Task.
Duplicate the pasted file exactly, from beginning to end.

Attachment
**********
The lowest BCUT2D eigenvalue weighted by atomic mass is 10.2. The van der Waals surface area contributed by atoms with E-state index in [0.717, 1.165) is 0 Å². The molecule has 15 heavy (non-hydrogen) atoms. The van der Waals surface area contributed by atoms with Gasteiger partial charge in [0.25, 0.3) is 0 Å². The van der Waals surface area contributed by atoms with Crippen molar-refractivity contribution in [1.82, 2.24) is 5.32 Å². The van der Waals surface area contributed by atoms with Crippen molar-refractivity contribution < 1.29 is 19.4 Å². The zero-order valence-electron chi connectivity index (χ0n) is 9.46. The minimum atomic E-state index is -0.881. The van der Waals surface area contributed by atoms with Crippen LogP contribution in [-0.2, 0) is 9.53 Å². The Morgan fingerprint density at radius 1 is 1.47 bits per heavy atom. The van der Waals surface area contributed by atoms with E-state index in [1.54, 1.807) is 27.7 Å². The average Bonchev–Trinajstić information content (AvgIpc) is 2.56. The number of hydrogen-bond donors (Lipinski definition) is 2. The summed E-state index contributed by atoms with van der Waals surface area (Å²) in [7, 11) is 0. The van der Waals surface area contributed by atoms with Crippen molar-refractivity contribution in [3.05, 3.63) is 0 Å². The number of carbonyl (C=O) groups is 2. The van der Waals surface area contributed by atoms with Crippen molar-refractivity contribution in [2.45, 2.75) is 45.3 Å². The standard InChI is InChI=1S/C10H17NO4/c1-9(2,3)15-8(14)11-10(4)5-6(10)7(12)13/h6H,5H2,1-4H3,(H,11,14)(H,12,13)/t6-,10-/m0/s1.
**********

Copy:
The lowest BCUT2D eigenvalue weighted by atomic mass is 10.2. The van der Waals surface area contributed by atoms with E-state index in [0.717, 1.165) is 0 Å². The molecule has 15 heavy (non-hydrogen) atoms. The van der Waals surface area contributed by atoms with Gasteiger partial charge in [0.25, 0.3) is 0 Å². The van der Waals surface area contributed by atoms with Crippen molar-refractivity contribution in [1.82, 2.24) is 5.32 Å². The van der Waals surface area contributed by atoms with Crippen molar-refractivity contribution < 1.29 is 19.4 Å². The zero-order valence-electron chi connectivity index (χ0n) is 9.46. The minimum atomic E-state index is -0.881. The van der Waals surface area contributed by atoms with Crippen LogP contribution in [-0.2, 0) is 9.53 Å². The Morgan fingerprint density at radius 1 is 1.47 bits per heavy atom. The van der Waals surface area contributed by atoms with E-state index in [1.54, 1.807) is 27.7 Å². The average Bonchev–Trinajstić information content (AvgIpc) is 2.56. The number of hydrogen-bond donors (Lipinski definition) is 2. The summed E-state index contributed by atoms with van der Waals surface area (Å²) in [7, 11) is 0. The van der Waals surface area contributed by atoms with Crippen molar-refractivity contribution in [3.05, 3.63) is 0 Å². The number of carbonyl (C=O) groups is 2. The van der Waals surface area contributed by atoms with Crippen molar-refractivity contribution in [2.45, 2.75) is 45.3 Å². The standard InChI is InChI=1S/C10H17NO4/c1-9(2,3)15-8(14)11-10(4)5-6(10)7(12)13/h6H,5H2,1-4H3,(H,11,14)(H,12,13)/t6-,10-/m0/s1.